NRT Workshop group photo. Left to right: Marco Lam, Iain Steele, Robin Leatherbarrow, Abigail Lewis, Paulo Lisboa, Ian Baker, Adrian McGrath, Phil James, Suparerk Aukkaravittayapun, Chris Copperwheat, Saran Poshyachinda, Juan Cozar, Christophe Buisset, Helen Jermak, Thirasak Panyaphirawat, Apirat Prasit, Carlos M Gutierrez, Ahmed Al Shamma’a. Credit: Marco Lam.
On 18-19 January 2018 the Astrophysics Research Institute hosted LJMU's partners and prospective partners in the 4.0m New Robotic Telescope (NRT) project for a two-day workshop in Liverpool.
LJMU staff were joined by representatives from the Instituto de Astrofísica de Canarias, the National Astronomical Research Institute of Thailand, and by videolink the National Astronomical Observatory of China.
On the first day, following a tour of the Astrophysics Research Institute, the focus was on the new science the telescope will enable, with a series of presentations covering all of the major topics within the NRT science case. This was followed by a workshop dinner. As well as the delegates, the dinner was attended by Prof. Ahmed Al-Shamma'a, the Dean of the Faculty of Engineering and Technology; and Prof. Robin Leatherbarrow, the Pro Vice-Chancellor for Research.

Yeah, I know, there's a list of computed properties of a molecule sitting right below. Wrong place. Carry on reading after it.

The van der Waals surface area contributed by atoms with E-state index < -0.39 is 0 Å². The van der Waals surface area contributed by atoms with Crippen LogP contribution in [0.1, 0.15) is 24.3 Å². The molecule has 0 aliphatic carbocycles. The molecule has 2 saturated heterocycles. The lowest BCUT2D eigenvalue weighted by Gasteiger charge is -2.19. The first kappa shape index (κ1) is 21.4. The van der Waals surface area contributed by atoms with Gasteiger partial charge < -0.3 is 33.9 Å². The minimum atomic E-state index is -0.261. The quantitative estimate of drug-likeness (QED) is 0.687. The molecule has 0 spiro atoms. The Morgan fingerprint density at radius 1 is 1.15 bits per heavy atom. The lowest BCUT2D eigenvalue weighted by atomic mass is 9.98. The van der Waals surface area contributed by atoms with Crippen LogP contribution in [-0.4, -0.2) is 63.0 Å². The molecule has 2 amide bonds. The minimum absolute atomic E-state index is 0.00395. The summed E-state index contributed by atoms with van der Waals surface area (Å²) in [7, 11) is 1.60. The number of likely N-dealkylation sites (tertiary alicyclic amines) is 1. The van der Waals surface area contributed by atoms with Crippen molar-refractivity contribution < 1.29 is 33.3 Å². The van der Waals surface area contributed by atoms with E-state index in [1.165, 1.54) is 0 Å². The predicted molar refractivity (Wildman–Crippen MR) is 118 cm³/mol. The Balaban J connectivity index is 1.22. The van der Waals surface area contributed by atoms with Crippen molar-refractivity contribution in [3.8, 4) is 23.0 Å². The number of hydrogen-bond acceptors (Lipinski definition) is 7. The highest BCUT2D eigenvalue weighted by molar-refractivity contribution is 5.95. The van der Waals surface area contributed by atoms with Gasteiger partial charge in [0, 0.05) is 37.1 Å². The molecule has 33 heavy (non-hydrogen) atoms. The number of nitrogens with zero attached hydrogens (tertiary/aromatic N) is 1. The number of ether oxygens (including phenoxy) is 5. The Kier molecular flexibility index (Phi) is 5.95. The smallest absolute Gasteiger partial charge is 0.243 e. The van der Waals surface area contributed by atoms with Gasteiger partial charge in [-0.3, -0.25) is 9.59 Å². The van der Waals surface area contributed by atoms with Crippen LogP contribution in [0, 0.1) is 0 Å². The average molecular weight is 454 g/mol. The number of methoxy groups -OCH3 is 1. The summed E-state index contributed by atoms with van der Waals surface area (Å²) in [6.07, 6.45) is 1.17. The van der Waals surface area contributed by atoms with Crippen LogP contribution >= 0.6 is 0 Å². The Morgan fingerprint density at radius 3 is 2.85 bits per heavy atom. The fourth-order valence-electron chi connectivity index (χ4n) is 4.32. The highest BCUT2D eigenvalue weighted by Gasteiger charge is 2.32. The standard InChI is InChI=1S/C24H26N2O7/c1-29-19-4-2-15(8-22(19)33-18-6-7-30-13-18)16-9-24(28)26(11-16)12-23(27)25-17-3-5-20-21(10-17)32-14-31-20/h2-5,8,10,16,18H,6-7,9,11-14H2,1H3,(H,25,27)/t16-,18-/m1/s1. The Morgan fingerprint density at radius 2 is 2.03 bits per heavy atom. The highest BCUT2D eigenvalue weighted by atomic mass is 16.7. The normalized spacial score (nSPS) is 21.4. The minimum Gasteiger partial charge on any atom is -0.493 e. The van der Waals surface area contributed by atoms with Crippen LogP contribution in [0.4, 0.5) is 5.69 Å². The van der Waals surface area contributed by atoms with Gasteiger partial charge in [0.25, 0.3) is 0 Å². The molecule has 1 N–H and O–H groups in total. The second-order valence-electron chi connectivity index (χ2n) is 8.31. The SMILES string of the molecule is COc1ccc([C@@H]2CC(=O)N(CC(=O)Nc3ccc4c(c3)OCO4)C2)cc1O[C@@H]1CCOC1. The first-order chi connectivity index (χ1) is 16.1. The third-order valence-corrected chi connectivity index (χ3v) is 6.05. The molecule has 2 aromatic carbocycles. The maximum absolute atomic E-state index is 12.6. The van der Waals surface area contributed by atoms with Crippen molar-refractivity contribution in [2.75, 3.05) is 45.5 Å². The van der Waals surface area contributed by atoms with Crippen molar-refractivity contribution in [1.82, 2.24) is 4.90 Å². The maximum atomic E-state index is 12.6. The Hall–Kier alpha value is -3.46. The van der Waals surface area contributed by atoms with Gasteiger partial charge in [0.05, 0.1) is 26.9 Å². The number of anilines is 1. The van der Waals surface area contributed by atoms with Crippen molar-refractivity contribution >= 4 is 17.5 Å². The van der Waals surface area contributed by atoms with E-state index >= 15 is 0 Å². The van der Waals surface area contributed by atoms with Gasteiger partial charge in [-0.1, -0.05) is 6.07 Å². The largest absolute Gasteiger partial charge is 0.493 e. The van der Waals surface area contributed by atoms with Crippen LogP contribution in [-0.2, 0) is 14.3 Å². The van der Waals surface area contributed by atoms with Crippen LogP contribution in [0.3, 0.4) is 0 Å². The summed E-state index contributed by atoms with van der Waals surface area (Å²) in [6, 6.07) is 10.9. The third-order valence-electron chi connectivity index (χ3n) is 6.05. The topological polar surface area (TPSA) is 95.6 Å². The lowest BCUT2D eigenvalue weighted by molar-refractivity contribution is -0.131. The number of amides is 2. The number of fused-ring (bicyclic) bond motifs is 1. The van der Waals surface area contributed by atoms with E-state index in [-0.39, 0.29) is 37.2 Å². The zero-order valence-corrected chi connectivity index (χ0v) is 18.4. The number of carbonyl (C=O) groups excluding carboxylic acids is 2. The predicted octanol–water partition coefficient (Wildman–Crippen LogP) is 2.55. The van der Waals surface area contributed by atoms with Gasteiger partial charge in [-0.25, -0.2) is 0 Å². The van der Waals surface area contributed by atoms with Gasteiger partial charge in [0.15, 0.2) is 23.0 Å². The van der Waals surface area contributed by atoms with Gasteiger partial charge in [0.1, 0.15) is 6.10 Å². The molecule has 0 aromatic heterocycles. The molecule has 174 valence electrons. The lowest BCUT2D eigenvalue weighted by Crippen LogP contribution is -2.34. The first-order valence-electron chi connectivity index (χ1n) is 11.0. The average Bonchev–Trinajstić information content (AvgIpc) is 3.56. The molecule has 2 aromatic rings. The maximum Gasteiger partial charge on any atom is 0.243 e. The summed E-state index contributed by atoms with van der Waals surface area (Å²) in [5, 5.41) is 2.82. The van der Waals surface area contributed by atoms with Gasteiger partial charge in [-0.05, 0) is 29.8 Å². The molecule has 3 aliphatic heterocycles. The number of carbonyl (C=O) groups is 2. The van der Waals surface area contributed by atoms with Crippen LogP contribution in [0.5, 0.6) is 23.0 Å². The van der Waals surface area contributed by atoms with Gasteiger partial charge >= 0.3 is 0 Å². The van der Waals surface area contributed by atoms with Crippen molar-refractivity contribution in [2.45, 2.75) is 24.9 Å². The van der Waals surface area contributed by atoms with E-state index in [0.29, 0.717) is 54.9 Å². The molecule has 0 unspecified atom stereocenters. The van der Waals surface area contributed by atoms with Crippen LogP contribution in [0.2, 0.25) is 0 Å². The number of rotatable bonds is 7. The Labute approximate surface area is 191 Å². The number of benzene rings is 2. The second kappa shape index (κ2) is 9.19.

On day two, the focus was on the new technologies needed to build the telescope. Each group presented an overview of their technical capabilities, and then a lively debate was held over the various parameters of the NRT design. The meeting concluded with a round table discussion on the building and formalising of the funding consortium. This was an extremely fruitful exercise, being the first time the partners and current prospective partners have come together to discuss a way forward for the project, rather than meeting individually.
With the Lead Engineer and Project Manager for the NRT joining the LT group, and further project office recruitments underway in both Liverpool and Spain, this is an exciting time for us all as we move closer towards realising the goal of building the world's largest robotic telescope!